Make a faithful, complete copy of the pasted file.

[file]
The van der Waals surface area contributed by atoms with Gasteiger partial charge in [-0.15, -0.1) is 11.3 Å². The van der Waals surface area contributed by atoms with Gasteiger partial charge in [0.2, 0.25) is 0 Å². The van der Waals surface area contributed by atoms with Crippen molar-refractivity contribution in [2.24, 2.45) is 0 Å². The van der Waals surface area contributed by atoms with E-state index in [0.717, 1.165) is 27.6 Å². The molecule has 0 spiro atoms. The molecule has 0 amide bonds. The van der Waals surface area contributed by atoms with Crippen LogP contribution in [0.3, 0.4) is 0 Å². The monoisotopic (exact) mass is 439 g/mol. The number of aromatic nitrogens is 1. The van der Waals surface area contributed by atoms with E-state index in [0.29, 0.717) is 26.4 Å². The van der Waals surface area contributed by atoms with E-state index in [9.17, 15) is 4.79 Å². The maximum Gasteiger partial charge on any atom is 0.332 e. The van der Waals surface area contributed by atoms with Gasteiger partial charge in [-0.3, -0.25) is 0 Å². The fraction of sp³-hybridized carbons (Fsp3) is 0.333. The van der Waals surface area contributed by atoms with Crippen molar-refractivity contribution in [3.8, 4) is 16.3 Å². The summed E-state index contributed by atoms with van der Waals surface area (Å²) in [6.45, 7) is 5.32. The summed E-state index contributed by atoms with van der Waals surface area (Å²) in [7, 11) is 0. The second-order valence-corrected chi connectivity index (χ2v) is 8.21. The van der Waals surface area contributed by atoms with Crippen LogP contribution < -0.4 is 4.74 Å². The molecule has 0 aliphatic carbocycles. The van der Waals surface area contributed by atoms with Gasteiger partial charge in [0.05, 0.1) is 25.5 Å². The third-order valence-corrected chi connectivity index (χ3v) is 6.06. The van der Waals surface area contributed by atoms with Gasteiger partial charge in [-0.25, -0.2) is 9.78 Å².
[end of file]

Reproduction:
The van der Waals surface area contributed by atoms with Gasteiger partial charge in [-0.15, -0.1) is 11.3 Å². The van der Waals surface area contributed by atoms with Gasteiger partial charge in [0.2, 0.25) is 0 Å². The van der Waals surface area contributed by atoms with Crippen molar-refractivity contribution in [2.24, 2.45) is 0 Å². The van der Waals surface area contributed by atoms with E-state index in [0.717, 1.165) is 27.6 Å². The molecule has 0 spiro atoms. The molecule has 0 amide bonds. The van der Waals surface area contributed by atoms with Crippen LogP contribution in [0.3, 0.4) is 0 Å². The monoisotopic (exact) mass is 439 g/mol. The number of aromatic nitrogens is 1. The van der Waals surface area contributed by atoms with E-state index in [0.29, 0.717) is 26.4 Å². The van der Waals surface area contributed by atoms with E-state index in [9.17, 15) is 4.79 Å². The maximum Gasteiger partial charge on any atom is 0.332 e. The van der Waals surface area contributed by atoms with Gasteiger partial charge in [-0.3, -0.25) is 0 Å². The fraction of sp³-hybridized carbons (Fsp3) is 0.333. The van der Waals surface area contributed by atoms with Crippen molar-refractivity contribution in [3.8, 4) is 16.3 Å². The summed E-state index contributed by atoms with van der Waals surface area (Å²) in [6.45, 7) is 5.32. The summed E-state index contributed by atoms with van der Waals surface area (Å²) in [7, 11) is 0. The second-order valence-corrected chi connectivity index (χ2v) is 8.21. The van der Waals surface area contributed by atoms with Crippen LogP contribution < -0.4 is 4.74 Å². The molecule has 0 aliphatic carbocycles. The van der Waals surface area contributed by atoms with Gasteiger partial charge in [0.05, 0.1) is 25.5 Å². The third-order valence-corrected chi connectivity index (χ3v) is 6.06. The van der Waals surface area contributed by atoms with Gasteiger partial charge in [-0.25, -0.2) is 9.78 Å².